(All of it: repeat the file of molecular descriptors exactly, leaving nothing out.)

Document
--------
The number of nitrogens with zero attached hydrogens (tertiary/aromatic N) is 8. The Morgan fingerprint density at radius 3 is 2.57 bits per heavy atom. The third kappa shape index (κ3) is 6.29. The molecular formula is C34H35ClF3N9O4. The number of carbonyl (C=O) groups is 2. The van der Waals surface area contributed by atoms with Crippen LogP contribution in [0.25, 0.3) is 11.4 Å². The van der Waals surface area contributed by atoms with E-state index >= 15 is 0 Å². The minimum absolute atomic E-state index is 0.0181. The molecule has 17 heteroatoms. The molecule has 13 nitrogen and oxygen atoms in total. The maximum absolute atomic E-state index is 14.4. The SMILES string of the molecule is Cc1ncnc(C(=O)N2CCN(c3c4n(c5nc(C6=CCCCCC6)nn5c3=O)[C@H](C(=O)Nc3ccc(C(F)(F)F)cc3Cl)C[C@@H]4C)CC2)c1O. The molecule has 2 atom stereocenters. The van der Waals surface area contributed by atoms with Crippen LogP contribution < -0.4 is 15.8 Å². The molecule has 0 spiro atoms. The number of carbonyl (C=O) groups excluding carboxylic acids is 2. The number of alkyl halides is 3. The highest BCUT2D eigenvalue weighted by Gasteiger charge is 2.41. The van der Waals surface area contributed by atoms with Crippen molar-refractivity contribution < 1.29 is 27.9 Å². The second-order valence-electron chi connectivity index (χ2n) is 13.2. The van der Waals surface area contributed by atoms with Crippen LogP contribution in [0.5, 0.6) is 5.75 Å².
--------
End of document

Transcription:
The number of nitrogens with zero attached hydrogens (tertiary/aromatic N) is 8. The Morgan fingerprint density at radius 3 is 2.57 bits per heavy atom. The third kappa shape index (κ3) is 6.29. The molecular formula is C34H35ClF3N9O4. The number of carbonyl (C=O) groups is 2. The van der Waals surface area contributed by atoms with Crippen LogP contribution in [0.25, 0.3) is 11.4 Å². The van der Waals surface area contributed by atoms with E-state index >= 15 is 0 Å². The minimum absolute atomic E-state index is 0.0181. The molecule has 17 heteroatoms. The molecule has 13 nitrogen and oxygen atoms in total. The maximum absolute atomic E-state index is 14.4. The SMILES string of the molecule is Cc1ncnc(C(=O)N2CCN(c3c4n(c5nc(C6=CCCCCC6)nn5c3=O)[C@H](C(=O)Nc3ccc(C(F)(F)F)cc3Cl)C[C@@H]4C)CC2)c1O. The molecule has 2 atom stereocenters. The van der Waals surface area contributed by atoms with Crippen LogP contribution < -0.4 is 15.8 Å². The molecule has 0 spiro atoms. The number of carbonyl (C=O) groups excluding carboxylic acids is 2. The number of alkyl halides is 3. The highest BCUT2D eigenvalue weighted by Gasteiger charge is 2.41. The van der Waals surface area contributed by atoms with Crippen molar-refractivity contribution < 1.29 is 27.9 Å². The second-order valence-electron chi connectivity index (χ2n) is 13.2. The van der Waals surface area contributed by atoms with Crippen LogP contribution in [0.5, 0.6) is 5.75 Å².